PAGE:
Protecting Our Stream of Data

  • Comments posted to this topic are about the item Protecting Our Stream of Data

  • I know that some companies use Splunk to store logs on a frequent and rolling basis. The reason is to guard against the admins from tampering with logs to cover their traces.

    A lot of attacks have become "insider" threats - most external probes end up resulting with networked privileged access which turns it into an insider doing something nefarious. 

    File systems become much harder since there is not good detection build it. In that case 3rd party software will be needed.

  • Graylog is also popular.

  • This article is posing several different questions. For the point of sale end of the business, you definitely want to keep the security cameras, because interaction with the customer doesn't begin with the POS terminal.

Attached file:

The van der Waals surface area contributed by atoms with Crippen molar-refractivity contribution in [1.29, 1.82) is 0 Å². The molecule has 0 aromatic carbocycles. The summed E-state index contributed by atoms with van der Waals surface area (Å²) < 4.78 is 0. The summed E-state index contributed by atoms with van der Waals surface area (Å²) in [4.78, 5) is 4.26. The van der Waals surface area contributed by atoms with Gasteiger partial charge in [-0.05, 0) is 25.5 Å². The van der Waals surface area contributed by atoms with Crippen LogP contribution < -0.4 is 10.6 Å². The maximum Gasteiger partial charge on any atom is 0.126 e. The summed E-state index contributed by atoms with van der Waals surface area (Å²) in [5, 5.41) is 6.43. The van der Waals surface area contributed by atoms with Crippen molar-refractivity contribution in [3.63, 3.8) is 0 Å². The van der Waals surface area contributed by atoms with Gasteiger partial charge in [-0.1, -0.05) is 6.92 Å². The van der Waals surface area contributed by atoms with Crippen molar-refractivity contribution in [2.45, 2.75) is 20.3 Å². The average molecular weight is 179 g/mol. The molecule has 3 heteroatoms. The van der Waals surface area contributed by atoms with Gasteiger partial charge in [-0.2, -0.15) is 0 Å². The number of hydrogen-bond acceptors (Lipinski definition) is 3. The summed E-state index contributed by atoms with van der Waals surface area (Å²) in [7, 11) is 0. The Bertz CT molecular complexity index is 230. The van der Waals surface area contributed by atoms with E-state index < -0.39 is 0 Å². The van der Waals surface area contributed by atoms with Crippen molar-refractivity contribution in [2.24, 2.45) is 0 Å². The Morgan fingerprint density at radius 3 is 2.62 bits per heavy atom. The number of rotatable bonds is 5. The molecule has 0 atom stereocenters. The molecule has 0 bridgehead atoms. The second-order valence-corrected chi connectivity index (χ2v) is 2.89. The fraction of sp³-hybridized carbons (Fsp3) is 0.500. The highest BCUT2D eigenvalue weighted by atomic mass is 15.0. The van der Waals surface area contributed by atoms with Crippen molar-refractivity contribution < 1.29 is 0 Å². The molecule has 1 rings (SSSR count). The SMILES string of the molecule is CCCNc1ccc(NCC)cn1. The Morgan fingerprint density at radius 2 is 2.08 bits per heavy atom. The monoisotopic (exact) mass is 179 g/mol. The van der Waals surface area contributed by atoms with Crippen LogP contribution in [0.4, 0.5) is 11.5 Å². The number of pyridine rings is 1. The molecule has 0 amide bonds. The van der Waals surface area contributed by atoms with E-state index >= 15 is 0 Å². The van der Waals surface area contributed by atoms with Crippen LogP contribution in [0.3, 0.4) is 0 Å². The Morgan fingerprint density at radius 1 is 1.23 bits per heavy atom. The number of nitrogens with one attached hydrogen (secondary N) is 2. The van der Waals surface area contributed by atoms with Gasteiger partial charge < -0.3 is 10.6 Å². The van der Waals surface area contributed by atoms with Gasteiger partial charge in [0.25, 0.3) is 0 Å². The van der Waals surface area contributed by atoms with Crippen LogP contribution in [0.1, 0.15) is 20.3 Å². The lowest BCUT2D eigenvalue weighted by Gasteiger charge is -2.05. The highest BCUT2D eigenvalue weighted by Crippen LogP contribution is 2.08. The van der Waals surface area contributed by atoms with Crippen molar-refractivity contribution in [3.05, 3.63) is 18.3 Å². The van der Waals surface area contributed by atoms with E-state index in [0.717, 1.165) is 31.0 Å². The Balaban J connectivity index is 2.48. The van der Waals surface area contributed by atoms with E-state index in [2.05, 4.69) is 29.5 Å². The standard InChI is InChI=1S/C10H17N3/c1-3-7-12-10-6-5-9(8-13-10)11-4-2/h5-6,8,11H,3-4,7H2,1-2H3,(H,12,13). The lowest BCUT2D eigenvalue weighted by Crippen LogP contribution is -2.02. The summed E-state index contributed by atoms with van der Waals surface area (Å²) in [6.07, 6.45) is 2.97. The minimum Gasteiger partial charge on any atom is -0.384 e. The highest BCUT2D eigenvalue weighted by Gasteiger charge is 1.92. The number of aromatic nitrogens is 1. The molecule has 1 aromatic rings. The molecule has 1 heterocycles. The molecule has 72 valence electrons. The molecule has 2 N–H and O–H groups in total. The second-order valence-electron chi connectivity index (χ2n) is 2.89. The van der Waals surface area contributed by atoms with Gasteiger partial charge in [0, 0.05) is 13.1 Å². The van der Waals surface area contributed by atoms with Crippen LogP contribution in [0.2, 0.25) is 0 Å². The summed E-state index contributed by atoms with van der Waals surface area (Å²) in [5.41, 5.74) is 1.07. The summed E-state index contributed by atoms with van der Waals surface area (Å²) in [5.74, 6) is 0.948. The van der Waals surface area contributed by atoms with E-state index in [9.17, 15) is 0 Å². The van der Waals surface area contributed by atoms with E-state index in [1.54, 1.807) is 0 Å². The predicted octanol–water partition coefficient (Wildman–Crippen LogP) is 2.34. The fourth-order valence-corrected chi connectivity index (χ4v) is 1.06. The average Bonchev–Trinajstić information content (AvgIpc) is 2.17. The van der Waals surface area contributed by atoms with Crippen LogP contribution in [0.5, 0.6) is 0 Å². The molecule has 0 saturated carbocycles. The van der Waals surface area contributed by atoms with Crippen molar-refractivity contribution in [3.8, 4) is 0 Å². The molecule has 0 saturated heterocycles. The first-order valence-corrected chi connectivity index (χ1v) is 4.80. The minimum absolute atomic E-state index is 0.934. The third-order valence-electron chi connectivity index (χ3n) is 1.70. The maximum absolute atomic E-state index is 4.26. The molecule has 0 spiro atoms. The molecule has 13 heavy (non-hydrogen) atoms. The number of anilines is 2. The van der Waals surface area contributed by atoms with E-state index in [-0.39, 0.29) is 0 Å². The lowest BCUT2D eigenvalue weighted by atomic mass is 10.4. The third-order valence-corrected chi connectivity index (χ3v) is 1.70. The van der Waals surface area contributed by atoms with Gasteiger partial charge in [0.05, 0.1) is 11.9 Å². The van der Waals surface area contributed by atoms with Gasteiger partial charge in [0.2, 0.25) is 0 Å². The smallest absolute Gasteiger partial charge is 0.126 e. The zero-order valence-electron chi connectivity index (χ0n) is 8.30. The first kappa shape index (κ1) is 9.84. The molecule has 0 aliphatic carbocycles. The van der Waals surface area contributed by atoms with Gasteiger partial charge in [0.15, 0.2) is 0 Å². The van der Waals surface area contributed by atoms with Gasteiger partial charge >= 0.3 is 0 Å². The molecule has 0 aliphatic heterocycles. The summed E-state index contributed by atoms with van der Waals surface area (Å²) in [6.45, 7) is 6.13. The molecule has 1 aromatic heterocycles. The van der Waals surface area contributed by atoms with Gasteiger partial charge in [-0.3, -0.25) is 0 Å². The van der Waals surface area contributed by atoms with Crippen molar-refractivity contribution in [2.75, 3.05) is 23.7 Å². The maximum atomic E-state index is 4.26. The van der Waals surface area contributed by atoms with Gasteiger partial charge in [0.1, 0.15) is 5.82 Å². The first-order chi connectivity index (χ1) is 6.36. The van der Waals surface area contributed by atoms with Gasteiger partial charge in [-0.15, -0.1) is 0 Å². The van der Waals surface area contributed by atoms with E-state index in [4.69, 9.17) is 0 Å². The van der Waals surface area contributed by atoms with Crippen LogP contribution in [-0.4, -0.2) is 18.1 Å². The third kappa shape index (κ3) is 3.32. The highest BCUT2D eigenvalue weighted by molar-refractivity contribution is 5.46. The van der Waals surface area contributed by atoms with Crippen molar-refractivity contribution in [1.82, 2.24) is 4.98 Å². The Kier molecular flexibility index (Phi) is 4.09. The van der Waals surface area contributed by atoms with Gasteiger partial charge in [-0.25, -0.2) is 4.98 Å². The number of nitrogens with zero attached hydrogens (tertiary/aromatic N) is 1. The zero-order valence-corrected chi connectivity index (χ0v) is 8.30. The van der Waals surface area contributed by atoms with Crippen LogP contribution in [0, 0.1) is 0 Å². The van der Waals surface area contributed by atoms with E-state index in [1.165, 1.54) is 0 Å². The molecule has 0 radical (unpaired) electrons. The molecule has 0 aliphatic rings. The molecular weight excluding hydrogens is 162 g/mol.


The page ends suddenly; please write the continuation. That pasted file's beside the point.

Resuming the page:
For a tamper proof audit log would, it could be "something like" a block chain, where each block of data is hashed using a key from the previous block.

    One thing credit card processing companies could do is provide the merchant with a unique token rather than the actual credit card number. The merchant could use that token to process the transaction, but if the token were ever somehow stolen, then it could be linked back to that specific merchant. The merchant could also be supplied with alternate tokens, one type could work only for single a single transactions and another type could be used for setting up recurrent payments.

    "Do not seek to follow in the footsteps of the wise. Instead, seek what they sought." - Matsuo Basho

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